Renters struggling to save for a home could benefit from a 1% down payment mortgage from Zillow Home Loans, the latest effort to jump-start one of the slowest housing markets in a generation.
Zillow Home Loans, affiliated with home-search site Zillow, announced the 1% down payment mortgage on Aug. 24, with the loans being rolled out first in Arizona and then nationwide in the coming months, according to the Seattle-based company.
Zillow Home Loans’ goal is simple: Connect with renters with good-paying jobs who can save a few thousand dollars a lot easier – and faster – than the tens of thousands of dollars needed for many mortgages with larger down payment requirements.
For example, a 1% down payment would only require $8,000 for an $800,000 home, about the current median-priced home in California, according to the California Association of Realtors. In comparison, a loan with a 5% down payment would need $40,000.
A 1% DOWN PAYMENT WILL ‘MAKE THE DREAM OF OWNING A HOME A REALITY’
For the average renter, saving the additional $30,000-plus could take years.
“For those who can afford higher rent payments but have been held back by the upfront costs associated with homeownership, down payment assistance can help to lower the barrier to entry and make the dream of owning a home a reality,” says Orphe Divounguy, senior macroeconomist for Zillow Home Loans. “The rapid rise in rents and home values means many renters who are already paying high monthly housing costs may not have enough saved up for a large down payment, and these types of programs are welcome innovations in lowering the potential barriers to homeownership for those who qualify.”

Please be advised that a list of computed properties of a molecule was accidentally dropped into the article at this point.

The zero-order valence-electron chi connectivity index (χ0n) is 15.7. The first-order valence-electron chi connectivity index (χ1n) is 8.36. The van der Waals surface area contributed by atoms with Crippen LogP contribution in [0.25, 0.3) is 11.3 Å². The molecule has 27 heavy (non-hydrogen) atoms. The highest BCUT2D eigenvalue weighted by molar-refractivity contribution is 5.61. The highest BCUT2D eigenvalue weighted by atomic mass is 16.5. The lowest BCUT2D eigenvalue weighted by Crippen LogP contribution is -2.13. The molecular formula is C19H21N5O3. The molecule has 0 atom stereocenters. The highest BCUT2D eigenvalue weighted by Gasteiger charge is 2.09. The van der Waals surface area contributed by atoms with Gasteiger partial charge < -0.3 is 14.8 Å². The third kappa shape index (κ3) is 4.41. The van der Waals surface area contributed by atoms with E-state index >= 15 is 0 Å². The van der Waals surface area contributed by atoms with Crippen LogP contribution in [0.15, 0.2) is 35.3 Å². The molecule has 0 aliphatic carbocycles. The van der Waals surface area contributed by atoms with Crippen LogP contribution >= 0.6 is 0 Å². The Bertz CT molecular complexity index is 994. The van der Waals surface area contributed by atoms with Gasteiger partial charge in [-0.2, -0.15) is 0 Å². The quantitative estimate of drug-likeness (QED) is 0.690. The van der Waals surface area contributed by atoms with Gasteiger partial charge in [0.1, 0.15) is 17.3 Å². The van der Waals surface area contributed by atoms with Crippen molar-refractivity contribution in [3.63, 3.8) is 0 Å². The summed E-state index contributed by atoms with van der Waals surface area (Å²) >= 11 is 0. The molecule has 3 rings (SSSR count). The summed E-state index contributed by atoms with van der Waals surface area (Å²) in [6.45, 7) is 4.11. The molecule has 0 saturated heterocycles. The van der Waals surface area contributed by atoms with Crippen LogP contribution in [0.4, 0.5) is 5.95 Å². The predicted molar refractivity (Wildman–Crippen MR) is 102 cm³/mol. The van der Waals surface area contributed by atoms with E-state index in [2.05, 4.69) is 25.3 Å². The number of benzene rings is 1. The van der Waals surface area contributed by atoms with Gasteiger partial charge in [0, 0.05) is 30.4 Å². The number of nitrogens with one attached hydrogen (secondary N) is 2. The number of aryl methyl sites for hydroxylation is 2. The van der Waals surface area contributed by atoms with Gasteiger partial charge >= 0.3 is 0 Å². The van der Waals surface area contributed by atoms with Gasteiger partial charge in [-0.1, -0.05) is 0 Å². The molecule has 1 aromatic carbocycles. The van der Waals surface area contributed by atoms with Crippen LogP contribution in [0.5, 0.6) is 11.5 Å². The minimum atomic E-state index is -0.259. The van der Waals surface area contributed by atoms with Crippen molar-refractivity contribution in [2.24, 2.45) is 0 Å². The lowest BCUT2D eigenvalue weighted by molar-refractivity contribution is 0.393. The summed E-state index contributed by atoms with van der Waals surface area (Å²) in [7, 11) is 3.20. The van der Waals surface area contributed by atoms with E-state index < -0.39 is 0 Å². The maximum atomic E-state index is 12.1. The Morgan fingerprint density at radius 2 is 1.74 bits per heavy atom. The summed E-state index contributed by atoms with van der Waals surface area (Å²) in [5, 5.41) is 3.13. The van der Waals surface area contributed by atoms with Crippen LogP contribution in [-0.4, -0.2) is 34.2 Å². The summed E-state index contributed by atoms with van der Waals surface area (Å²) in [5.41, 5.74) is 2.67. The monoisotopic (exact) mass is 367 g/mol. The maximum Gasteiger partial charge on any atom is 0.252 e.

Perhaps, but a 1% down payment should come with a few warning signs.
A tiny down payment means a larger monthly mortgage payment – and a small amount of equity in the home. Now, Zillow Home Loans will contribute an additional 2% at closing for homebuyers through its program, which could help with the risk of an underwater mortgage.
However, consumers will still need a chunk of change every month for the mortgage payment.
Mortgage payment for a 30-year loan based on the down payment of an $800,000 home
|Down payment as % of purchase price||Down payment||Monthly mortgage payment|
Important note: The monthly mortgage payment includes homeowners’ insurance and property taxes. However, the figure does not include other possible costs, such as HOA fees and/or Mello-Roos taxes.
Source: NerdWallet Mortgage Calculator
DEBT-TO-INCOME RATIO WILL BE A CHALLENGE FOR MANY BORROWERS
With a 1% down payment mortgage, the monthly payment is about $6,400 for an $800,000 home, including property taxes and homeowners’ insurance, according to the NerdWallet mortgage calculator. A 3% down payment for the same home would have a $6,260 monthly payment.
And a 10% down payment would come with a $5,870 monthly payment – or a savings of about $500 per month.
Mortgages with little or no down payment – and often no interest for a few years – were popular during the housing boom that became the housing bust and eventually led to the Great Recession. After the financial meltdown, banking regulators enacted much-stricter lending requirements.